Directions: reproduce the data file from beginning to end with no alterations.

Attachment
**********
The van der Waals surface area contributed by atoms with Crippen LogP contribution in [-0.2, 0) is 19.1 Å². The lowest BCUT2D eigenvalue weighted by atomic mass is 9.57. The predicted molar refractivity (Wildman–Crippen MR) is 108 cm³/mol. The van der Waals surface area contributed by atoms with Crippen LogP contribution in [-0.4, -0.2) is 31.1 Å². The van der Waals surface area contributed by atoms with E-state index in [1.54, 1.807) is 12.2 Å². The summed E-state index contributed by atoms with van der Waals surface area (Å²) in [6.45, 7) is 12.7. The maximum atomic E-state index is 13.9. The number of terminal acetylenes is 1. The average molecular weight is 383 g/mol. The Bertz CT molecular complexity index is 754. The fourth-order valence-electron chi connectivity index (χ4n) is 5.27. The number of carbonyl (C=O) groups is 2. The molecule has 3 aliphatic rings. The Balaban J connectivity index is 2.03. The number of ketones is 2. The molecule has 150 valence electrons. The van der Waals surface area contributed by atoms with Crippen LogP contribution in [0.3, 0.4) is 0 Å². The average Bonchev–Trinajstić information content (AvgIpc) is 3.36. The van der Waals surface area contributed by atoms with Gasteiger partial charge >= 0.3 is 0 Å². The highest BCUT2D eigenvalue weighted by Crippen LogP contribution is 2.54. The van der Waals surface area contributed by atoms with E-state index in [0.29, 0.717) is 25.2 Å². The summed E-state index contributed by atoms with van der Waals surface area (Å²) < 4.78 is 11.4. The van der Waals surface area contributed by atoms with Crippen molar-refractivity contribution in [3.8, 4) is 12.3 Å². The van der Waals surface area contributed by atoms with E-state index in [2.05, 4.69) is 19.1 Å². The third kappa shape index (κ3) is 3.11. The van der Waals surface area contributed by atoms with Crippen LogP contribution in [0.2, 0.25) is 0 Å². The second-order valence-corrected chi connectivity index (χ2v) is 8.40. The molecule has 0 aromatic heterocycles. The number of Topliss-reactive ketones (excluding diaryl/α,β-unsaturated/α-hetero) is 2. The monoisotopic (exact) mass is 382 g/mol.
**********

The van der Waals surface area contributed by atoms with Crippen LogP contribution in [-0.2, 0) is 19.1 Å². The lowest BCUT2D eigenvalue weighted by atomic mass is 9.57. The predicted molar refractivity (Wildman–Crippen MR) is 108 cm³/mol. The van der Waals surface area contributed by atoms with Crippen LogP contribution in [-0.4, -0.2) is 31.1 Å². The van der Waals surface area contributed by atoms with E-state index in [1.54, 1.807) is 12.2 Å². The summed E-state index contributed by atoms with van der Waals surface area (Å²) in [6.45, 7) is 12.7. The maximum atomic E-state index is 13.9. The number of terminal acetylenes is 1. The average molecular weight is 383 g/mol. The Bertz CT molecular complexity index is 754. The fourth-order valence-electron chi connectivity index (χ4n) is 5.27. The number of carbonyl (C=O) groups is 2. The molecule has 3 aliphatic rings. The Balaban J connectivity index is 2.03. The number of ketones is 2. The molecule has 150 valence electrons. The van der Waals surface area contributed by atoms with Crippen LogP contribution in [0.3, 0.4) is 0 Å². The average Bonchev–Trinajstić information content (AvgIpc) is 3.36. The van der Waals surface area contributed by atoms with Gasteiger partial charge >= 0.3 is 0 Å². The highest BCUT2D eigenvalue weighted by Crippen LogP contribution is 2.54. The van der Waals surface area contributed by atoms with E-state index in [0.29, 0.717) is 25.2 Å². The summed E-state index contributed by atoms with van der Waals surface area (Å²) < 4.78 is 11.4. The van der Waals surface area contributed by atoms with Crippen molar-refractivity contribution in [3.8, 4) is 12.3 Å². The van der Waals surface area contributed by atoms with E-state index in [2.05, 4.69) is 19.1 Å². The third kappa shape index (κ3) is 3.11. The van der Waals surface area contributed by atoms with Crippen LogP contribution in [0.2, 0.25) is 0 Å². The second-order valence-corrected chi connectivity index (χ2v) is 8.40. The molecule has 0 aromatic heterocycles. The number of Topliss-reactive ketones (excluding diaryl/α,β-unsaturated/α-hetero) is 2. The monoisotopic (exact) mass is 382 g/mol.